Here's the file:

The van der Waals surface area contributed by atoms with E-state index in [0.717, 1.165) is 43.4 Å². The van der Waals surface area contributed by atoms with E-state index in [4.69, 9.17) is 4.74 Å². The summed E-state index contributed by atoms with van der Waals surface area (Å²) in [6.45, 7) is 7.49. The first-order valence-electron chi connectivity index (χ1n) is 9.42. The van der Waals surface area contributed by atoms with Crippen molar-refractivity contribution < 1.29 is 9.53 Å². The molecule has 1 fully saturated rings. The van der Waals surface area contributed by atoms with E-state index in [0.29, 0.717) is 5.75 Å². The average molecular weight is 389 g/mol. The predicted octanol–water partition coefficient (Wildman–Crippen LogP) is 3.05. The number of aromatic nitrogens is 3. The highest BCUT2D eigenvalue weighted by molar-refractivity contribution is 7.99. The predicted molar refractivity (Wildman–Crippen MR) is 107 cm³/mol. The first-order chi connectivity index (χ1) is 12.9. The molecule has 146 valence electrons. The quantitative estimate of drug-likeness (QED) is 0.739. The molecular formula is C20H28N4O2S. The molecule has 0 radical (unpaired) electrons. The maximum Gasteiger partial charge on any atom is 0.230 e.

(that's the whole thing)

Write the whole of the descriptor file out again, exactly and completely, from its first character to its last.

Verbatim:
The van der Waals surface area contributed by atoms with E-state index in [0.717, 1.165) is 43.4 Å². The van der Waals surface area contributed by atoms with E-state index in [4.69, 9.17) is 4.74 Å². The summed E-state index contributed by atoms with van der Waals surface area (Å²) in [6.45, 7) is 7.49. The first-order valence-electron chi connectivity index (χ1n) is 9.42. The van der Waals surface area contributed by atoms with Crippen molar-refractivity contribution < 1.29 is 9.53 Å². The molecule has 1 fully saturated rings. The van der Waals surface area contributed by atoms with E-state index in [0.29, 0.717) is 5.75 Å². The average molecular weight is 389 g/mol. The predicted octanol–water partition coefficient (Wildman–Crippen LogP) is 3.05. The number of aromatic nitrogens is 3. The highest BCUT2D eigenvalue weighted by molar-refractivity contribution is 7.99. The predicted molar refractivity (Wildman–Crippen MR) is 107 cm³/mol. The first-order chi connectivity index (χ1) is 12.9. The molecule has 146 valence electrons. The quantitative estimate of drug-likeness (QED) is 0.739. The molecular formula is C20H28N4O2S. The molecule has 0 radical (unpaired) electrons. The maximum Gasteiger partial charge on any atom is 0.230 e.